The monument to Wouldhave and Greathead was used on
commemorative certificates from South Shields
Although his model did not win the competition, William’s concept led to the building of the first lifeboat by Henry Greathead. There was correspondence in local and national newspapers fifty years later, but it wasn’t until  1887 that William Wouldhave was commemorated by the Wouldhave Memorial, at Pier Head, South Shields for his part in the invention of the self-righting lifeboat.  It seems likely that some parents had heard the name Wouldhave from the newspapers and may have had it in mind when they chose a middle name for their child – especially if there was someone in their family with that surname.

The Etherington Family


The Etherington family, originating in the Barnard Castle area, used the middle name Wouldhave for 3 generations and the link to the surname comes from the early 19th century. 

Wouldhave origins
Henry Hutchinson was a whitesmith in Barnard Castle.  A Whitesmith was someone who worked in tin or other light metals.  They worked mostly on cold metals (in comparison to a Blacksmith who worked on hot metals). Henry Hutchinson married two Wouldhave sisters.  In 1803 he married Mary Wouldhave (MA096) born 1778.  Mary died in 1807 aged 29 years, a month after the birth of her daughter Frances.  In 1814 Henry married Mary’s younger sister, Hannah (HA091) born 1786.  Hannah died later in 1814, aged 28 years, two months after the birth of her daughter Mary.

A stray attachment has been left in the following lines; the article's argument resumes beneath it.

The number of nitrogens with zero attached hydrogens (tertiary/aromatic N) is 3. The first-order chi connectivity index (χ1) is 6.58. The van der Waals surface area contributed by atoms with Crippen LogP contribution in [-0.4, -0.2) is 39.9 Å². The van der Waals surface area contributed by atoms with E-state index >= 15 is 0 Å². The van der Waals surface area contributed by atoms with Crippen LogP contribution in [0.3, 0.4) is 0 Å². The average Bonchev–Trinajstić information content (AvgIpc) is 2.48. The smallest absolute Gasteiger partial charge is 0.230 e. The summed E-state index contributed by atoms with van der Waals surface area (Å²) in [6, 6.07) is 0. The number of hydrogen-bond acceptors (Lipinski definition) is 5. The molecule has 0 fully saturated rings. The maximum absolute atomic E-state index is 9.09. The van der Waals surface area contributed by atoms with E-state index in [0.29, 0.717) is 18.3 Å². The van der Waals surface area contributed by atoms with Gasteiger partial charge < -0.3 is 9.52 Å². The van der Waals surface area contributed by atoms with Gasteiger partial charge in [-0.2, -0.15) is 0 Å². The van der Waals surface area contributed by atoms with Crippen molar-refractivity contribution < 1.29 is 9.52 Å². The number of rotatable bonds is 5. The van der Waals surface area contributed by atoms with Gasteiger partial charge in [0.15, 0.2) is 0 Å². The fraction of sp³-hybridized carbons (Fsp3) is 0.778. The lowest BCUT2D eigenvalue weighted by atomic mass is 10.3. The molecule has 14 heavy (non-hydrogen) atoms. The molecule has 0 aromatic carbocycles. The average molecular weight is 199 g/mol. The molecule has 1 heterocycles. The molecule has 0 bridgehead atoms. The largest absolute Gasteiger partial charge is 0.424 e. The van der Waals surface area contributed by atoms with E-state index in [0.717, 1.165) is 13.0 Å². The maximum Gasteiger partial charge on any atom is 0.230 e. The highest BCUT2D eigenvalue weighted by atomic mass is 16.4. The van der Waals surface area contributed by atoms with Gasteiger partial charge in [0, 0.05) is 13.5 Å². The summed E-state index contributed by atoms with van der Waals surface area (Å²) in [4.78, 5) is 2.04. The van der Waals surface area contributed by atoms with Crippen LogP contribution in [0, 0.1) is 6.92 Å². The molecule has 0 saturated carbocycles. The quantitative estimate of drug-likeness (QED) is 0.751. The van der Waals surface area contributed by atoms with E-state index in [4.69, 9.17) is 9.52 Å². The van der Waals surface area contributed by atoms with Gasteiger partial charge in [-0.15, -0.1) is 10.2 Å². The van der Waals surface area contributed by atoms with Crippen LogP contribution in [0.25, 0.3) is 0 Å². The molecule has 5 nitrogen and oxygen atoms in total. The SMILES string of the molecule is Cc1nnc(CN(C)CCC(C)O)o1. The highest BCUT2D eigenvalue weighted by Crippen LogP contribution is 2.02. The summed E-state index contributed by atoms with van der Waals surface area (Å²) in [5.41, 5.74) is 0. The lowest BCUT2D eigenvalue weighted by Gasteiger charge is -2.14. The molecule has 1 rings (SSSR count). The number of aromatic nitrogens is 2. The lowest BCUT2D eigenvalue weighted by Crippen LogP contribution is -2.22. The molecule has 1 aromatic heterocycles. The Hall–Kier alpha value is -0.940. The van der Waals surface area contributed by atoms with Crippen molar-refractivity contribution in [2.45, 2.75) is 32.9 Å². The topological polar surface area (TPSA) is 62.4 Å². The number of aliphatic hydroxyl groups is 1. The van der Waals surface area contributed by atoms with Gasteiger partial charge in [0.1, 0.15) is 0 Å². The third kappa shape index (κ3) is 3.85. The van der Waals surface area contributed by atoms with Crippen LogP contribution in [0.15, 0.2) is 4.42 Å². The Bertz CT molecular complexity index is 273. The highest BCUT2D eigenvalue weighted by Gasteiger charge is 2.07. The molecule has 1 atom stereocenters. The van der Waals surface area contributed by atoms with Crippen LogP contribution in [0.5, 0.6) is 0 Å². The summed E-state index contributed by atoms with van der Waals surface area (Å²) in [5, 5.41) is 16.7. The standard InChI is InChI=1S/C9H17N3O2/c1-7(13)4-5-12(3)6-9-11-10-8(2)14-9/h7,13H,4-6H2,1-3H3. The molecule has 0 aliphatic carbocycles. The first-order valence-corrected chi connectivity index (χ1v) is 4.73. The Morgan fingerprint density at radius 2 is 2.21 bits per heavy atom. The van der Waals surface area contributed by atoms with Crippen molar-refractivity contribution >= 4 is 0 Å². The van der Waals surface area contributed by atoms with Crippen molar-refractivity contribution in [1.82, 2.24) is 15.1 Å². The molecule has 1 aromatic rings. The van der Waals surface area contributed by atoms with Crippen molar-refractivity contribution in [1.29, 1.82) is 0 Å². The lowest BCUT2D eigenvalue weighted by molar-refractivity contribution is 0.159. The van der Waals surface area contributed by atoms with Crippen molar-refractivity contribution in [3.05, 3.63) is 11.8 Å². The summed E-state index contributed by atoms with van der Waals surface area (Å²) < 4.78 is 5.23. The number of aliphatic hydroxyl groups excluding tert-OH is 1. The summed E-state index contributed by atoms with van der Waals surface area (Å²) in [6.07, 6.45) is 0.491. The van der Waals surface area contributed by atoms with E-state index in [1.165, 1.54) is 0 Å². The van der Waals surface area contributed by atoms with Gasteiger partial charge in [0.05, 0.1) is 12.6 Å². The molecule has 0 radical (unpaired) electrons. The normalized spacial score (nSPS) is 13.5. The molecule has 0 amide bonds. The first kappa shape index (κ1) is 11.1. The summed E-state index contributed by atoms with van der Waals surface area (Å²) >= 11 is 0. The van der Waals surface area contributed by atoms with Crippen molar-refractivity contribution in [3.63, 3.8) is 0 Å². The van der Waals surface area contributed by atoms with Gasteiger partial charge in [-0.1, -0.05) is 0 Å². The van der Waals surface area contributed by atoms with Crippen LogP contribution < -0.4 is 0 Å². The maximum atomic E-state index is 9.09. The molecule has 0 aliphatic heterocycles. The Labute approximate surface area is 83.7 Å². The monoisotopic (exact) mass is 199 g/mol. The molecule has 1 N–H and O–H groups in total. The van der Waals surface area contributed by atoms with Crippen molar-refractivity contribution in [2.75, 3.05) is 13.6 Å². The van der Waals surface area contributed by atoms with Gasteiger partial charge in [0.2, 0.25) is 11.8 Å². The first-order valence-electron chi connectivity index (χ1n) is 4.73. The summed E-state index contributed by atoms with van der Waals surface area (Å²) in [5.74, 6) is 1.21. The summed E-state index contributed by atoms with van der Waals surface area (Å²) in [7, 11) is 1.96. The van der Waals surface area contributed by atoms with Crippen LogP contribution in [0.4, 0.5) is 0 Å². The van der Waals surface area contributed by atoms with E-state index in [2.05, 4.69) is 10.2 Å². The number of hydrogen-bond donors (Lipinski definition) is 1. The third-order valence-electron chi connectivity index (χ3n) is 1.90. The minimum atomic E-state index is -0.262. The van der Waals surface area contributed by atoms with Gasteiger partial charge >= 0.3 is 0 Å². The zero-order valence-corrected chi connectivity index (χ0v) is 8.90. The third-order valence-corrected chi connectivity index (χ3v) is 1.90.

Mary and Hannah were daughters of Michael Wouldhave (MI091) and Hannah formerly Crampton (HA094).  Michael was registered as a Freeman of Newcastle through patrimony, his father having been a Barber Surgeon.  Michael was a woollen stuff maker and dyer (listed in a directory in 1793 of Barnard Castle).
Mary Hutchinson (born 1814), daughter of Henry and Hannah, married Thomas Etherington in Gainford in 1833.  They were living in Gainford in the 1841 census. Thomas was a carpet weaver.  Although the woollen industry was prominent throughout the 18th century in Barnard Castle and the surrounding area, a decline in the demand for woollen cloth early in the 19th century resulted in high unemployment.  In order to make use of the plentiful supplies of wool in the area, manufacturers introduced carpet weaving.  Factories were built along the riverside and by 1834 the town had seven carpet manufacturing businesses.
1st generation